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Success, 150 Years In The Making The History of ASPCA’ S Charitable Efforts

Founded by Henry Bergh in 1866, the ASPCA is the oldest humane organization in America, and one of the largest hands-on animal welfare organizations in the world. The Society also prompted the New York State legislature to pass the country’s first effective anti-cruelty law. The ASPCA headquarters in New York City houses one of the area’s largest full service animal hospitals, an adoption facility, and the Humane Law Enforcement Department, which is responsible for enforcing New York’s animal cruelty laws.

The History of ASPCA

  • 1867 ASPCA operated the first ambulance for injured horses, two years before New York’s Bellevue Hospital put into service the first ambulance for humans.
  • 1874 Bergh helped organize the first Society for the Prevention of Cruelty to Children (SPCC) on behalf of an abused 9-year-old girl named Mary Ellen.
  • 1875 Bergh invented a canvas sling for rescuing horses that got stuck in the mud or fell into the river.
  • 1894 ASPCA assumed the job of caring for New York City’s stray and unwanted animals, a function previously performed by New York City government.
  • 1902 ASPCA used a motorized horse ambulance.
  • 1912 ASPCA opened its first veterinary facility, a free horse dispensary.
  • 1916 ASPCA started a formal humane education program for school children. Raised money to help care for the 934,000 horses that served in World War I.
  • 1920 ASPCA advanced the use of anesthesia in animal surgery. First used radium to treat cancer in animals.
  • 1928 ASPCA expanded the humane education program with classroom demonstrations in public schools and summer playgrounds.
  • 1939 ASPCA inspected the 2,000 animals on exhibit at the New York World’s Fair.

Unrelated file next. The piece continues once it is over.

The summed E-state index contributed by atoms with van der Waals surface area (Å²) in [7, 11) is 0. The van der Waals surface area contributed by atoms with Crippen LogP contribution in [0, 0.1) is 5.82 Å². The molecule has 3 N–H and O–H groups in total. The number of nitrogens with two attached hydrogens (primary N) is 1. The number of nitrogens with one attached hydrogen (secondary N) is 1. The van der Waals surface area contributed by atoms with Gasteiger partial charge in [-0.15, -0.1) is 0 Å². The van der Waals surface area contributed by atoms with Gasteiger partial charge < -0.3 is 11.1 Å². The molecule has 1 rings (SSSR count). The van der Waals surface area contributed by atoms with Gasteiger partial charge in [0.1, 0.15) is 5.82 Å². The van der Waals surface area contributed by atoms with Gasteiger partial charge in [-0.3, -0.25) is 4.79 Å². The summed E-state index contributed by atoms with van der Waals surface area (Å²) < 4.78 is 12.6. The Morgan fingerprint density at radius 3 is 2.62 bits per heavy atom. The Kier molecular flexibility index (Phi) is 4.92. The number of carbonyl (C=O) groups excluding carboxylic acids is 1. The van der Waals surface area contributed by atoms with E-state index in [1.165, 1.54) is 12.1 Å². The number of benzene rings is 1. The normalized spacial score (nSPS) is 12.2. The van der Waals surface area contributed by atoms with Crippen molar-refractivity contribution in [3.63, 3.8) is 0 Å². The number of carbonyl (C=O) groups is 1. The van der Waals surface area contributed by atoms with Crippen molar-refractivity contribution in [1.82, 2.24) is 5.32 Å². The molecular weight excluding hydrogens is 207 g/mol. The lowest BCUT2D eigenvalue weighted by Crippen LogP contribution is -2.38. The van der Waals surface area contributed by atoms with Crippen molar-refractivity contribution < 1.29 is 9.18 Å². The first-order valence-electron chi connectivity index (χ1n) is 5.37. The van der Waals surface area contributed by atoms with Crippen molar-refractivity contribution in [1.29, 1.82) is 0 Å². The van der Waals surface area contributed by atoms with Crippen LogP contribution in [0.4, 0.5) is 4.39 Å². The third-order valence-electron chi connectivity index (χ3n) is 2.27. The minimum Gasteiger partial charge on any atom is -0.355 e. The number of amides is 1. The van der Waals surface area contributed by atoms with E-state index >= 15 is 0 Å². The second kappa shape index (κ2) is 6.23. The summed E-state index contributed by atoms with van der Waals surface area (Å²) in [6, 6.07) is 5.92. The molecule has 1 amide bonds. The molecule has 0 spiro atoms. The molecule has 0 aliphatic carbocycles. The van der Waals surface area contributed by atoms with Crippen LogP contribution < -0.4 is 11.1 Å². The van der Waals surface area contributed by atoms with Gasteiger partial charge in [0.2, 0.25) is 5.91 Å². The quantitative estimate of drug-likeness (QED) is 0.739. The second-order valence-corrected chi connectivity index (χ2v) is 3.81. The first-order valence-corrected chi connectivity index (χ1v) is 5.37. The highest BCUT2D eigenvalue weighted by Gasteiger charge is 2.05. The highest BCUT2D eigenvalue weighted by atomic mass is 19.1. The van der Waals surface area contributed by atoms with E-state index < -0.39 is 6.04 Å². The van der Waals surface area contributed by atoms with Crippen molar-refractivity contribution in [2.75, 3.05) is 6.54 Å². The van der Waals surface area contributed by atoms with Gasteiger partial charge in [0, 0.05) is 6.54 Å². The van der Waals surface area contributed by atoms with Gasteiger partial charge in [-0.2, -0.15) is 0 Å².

• 1942 ASPCA took wartime measures and conducted courses on care of animals in the event of air raids.
  • 1944 ASPCA inaugurated obedience training classes for dogs and their owners.
  • 1952 ASPCA began a voluntary inspection of laboratories in New York that use animals for research–the first program of its kind in the country.
  • 1954 ASPCA expanded its animal hospital by adding a contagious disease ward, pathology laboratory, X-ray therapy laboratory and an internship program.
  • 1958 ASPCA opened the Animal Port at Kennedy International Airport to inspect and care for animals entering or leaving the country by plane. United States Department of Agriculture took over this work in 1994.
  • 1961 ASPCA’s animal hospital performed its first open-heart surgery on a dog.
  • ASPCA celebrated its 100th anniversary in 1966 by renaming the hospital after Henry Bergh and presenting a gold medallion to Walt Disney for his positive depiction of animals.
  • 1973 ASPCA adoptions department began compulsory spay/neuter for all animals.
  • 1976 Dr. Gordon Robinson developed the Bergh bandage, a highly efficient design still being adopted.
  • 1985 Government affairs office opened in Washington, DC, to monitor, initiate and lobby for legislation to protect animals. Advocated for Animal Welfare Act revisions to include provisions for the exercise of dogs and the psychological welfare of primates used in research.
  • 1992 ASPCA began promoting the adoption of retired greyhounds, administering a grant from the American Greyhound Council to help rescue groups.
  • 1993 ASPCA along with 10 other humane organizations, initiated the National Council on Pet Population Study and Policy, the first survey and census of shelter animals in the United States.
  • 1994 ASPCA helped to pass the 1994 New York State Animal Experimentation Bill that allows students who object to dissection to complete an alternative project without a negative impact on their grade.
  • 1995 after 100 years of providing animal control services for New York City, ASPCA declined to renew the contract in order to focus on national education, information and advocacy. Animated “Spokescritters” was adopted by ASPCA from the Walt Disney Studios.
  • 1996 ASPCA acquired the National Animal Poison Control Center, the only veterinary toxicology telephone service operating 24 hours/365 days. Henry Bergh Memorial Hospital inaugurated the Care-A-Van, a mobile spay/neuter clinic for the New York area.

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